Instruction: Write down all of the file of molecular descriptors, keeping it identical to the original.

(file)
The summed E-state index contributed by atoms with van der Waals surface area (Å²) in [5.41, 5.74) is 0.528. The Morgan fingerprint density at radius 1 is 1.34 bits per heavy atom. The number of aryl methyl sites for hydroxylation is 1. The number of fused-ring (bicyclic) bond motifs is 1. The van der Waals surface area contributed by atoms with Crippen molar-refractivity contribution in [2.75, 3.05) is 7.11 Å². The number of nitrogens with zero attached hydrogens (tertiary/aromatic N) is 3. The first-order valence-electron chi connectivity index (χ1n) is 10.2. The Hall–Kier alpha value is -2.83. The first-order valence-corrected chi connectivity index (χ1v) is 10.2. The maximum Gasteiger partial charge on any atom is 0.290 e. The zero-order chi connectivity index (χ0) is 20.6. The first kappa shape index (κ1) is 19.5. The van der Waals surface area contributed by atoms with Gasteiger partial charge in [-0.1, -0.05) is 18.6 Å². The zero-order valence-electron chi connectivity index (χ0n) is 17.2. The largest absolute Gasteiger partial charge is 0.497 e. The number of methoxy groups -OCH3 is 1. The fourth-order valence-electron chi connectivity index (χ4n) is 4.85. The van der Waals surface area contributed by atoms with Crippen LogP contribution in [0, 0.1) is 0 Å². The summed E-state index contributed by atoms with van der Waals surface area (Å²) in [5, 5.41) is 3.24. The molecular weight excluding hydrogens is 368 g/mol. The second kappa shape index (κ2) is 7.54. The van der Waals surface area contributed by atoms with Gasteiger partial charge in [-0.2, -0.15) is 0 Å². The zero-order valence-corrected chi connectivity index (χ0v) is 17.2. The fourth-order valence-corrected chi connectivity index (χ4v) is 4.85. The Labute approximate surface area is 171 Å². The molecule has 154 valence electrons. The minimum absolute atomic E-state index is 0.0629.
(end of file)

The summed E-state index contributed by atoms with van der Waals surface area (Å²) in [5.41, 5.74) is 0.528. The Morgan fingerprint density at radius 1 is 1.34 bits per heavy atom. The number of aryl methyl sites for hydroxylation is 1. The number of fused-ring (bicyclic) bond motifs is 1. The van der Waals surface area contributed by atoms with Crippen molar-refractivity contribution in [2.75, 3.05) is 7.11 Å². The number of nitrogens with zero attached hydrogens (tertiary/aromatic N) is 3. The first-order valence-electron chi connectivity index (χ1n) is 10.2. The Hall–Kier alpha value is -2.83. The first-order valence-corrected chi connectivity index (χ1v) is 10.2. The maximum Gasteiger partial charge on any atom is 0.290 e. The zero-order chi connectivity index (χ0) is 20.6. The first kappa shape index (κ1) is 19.5. The van der Waals surface area contributed by atoms with Gasteiger partial charge in [-0.1, -0.05) is 18.6 Å². The zero-order valence-electron chi connectivity index (χ0n) is 17.2. The largest absolute Gasteiger partial charge is 0.497 e. The number of methoxy groups -OCH3 is 1. The fourth-order valence-electron chi connectivity index (χ4n) is 4.85. The van der Waals surface area contributed by atoms with Crippen LogP contribution in [0, 0.1) is 0 Å². The summed E-state index contributed by atoms with van der Waals surface area (Å²) in [5, 5.41) is 3.24. The molecular weight excluding hydrogens is 368 g/mol. The second kappa shape index (κ2) is 7.54. The van der Waals surface area contributed by atoms with Gasteiger partial charge in [-0.2, -0.15) is 0 Å². The zero-order valence-corrected chi connectivity index (χ0v) is 17.2. The fourth-order valence-corrected chi connectivity index (χ4v) is 4.85. The Labute approximate surface area is 171 Å². The molecule has 154 valence electrons. The minimum absolute atomic E-state index is 0.0629.